An interesting day in Rome which highlights the complexity of modern airport and airspace operations.

Not that landing an Airbus A320 with a landing gear issue is a simple job, however: just ask the crew of Wizz Air 3141 who arrived on final approach to Rome Ciampino airport this morning (June 8th 2013) to find their normal  procedures rudely interrupted by a warning that the left undercarriage was unsafe. Further preliminary information can be found at http://aviation-safety.net/database/record.php?id=20130608-0.

I was operating to the other, larger, Rome airport – Fiumicino – just prior to 8am. By this point, the crew had already followed the published procedure for a missed approach from Ciampino in order to troubleshoot their landing gear problem, flying around in circles, generating options. But what else was happening as a result of this?

Firstly, the Wizz Air had decided to divert from single-runway Ciampino to one of the runways at Fiumicino as it was longer. This meant that all inbound traffic was now re-routed to the other, parallel, runway. Delays began to form as more aircraft entered the system than there was capacity for with only one runway in use. (Normally, Fiumicino has a third runway dedicated to take-off, however this is currently under reconstruction.)

On the ground, the fire services were diverted to the Wizz Air runway; standard practice in an emergency situation but it meant that they were unavailable elsewhere on the airport. Therefore, aircraft fuelling had to stop. Delays on the ramp now also begin to form: planes unable to fuel, can’t push back for their next flight, occupying parking stands due to be used by incoming aircraft… which continue to land.

Ultimately, however, there is only a limited amount of fuel which can be burnt trying to resolve a problem like this in flight, and the length of the delay on the ground was limited by the needs of the Wizz Air to get on the ground in as controlled manner as possible. Once the situation was stable the fire services could, at least partly, be released back to their normal duties, after which normal operations continue, albeit with only one runway.

Regarding the issue of fuel management, this type of situation is particularly interesting, as it happens at the end of the flight when fuel is already nearing a minimum level. As pilots, we normally think of fuel as time – time to diagnose, generate options, decide on some course(s) of action and carry them out, considering as many possible sources of information as are available to assist us. In this case the crew were able to not only diagnose using their aircraft systems, but through information from ground observers during a low pass over runway 34R they knew their information was correct in the absence of being able to physically see the undercarriage. Then, rectification using checklists for additional attempts at lowering the gear, both normally and through a manual handcrank which allows gravity to pull the gear down, along with airborne maneuvering to try and swing the gear in to position through rocking the wings, climbing and descending sharply.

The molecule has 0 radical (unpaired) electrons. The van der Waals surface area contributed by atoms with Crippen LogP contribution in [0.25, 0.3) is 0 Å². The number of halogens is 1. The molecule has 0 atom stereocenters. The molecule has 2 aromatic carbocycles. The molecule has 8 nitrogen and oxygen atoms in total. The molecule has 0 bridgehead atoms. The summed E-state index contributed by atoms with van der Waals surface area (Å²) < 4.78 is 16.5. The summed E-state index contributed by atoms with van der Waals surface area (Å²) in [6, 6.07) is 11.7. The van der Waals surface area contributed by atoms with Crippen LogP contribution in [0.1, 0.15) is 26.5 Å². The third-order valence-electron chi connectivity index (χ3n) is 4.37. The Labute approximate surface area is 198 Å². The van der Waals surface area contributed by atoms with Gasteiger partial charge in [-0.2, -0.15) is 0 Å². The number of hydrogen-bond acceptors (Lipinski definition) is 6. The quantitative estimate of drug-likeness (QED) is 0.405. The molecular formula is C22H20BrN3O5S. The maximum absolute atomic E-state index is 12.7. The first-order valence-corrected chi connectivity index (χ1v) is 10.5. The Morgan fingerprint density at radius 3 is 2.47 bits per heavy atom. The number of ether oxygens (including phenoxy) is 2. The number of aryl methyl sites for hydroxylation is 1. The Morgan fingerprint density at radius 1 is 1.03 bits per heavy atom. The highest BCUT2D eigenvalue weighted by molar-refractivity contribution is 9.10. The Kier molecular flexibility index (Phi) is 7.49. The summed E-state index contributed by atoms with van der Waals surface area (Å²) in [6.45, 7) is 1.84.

But ultimately, preparation had to be made for an uncertain landing, and this will have been talked through between the pilots, with the cabin crew, the passengers, ATC and, if possible, the airline themselves, with the very real possibility of an emergency evacuation on the runway. This could result in additional injuries, as passengers rapidly leave a large aircraft which is sitting at an angle in the middle of a tarmac runway.

Needless to say, these thoughts are stressful for all parties involved. But what if the crew had arrived with the bare minimum of fuel, and this process of troubleshooting and decision-making needed to take place under severe time pressure?

In that situation, the complexity of the environment, combined with the increase in stress, can lead to unnoticed mistakes and omissions. The safety margin for error absorption is reduced. So it makes sense to simplify wherever possible. This can be done by making decisions earlier in flight, when everything is going as planned and ATC is quieter, or even prior to leaving the ground in the first place. How much fuel – time – does our arrival fuel give us to troubleshoot any last-minute issues, such as landing gear or wing flaps which fail to work as planned? Where will we be needing to go to sort out any problems? Are we familiar enough with the area to know what options offer the highest appropriate margin of safety? How assertive will we have to be in order to use those options – what will we say when we have minimum fuel and need to divert to an alternate airport and ATC tell us to “stand by”?

Keep it simple. Keep it safe.

Wizz Air Evacuation on Runway 34R at Rome Fiumicino, 8th June 2013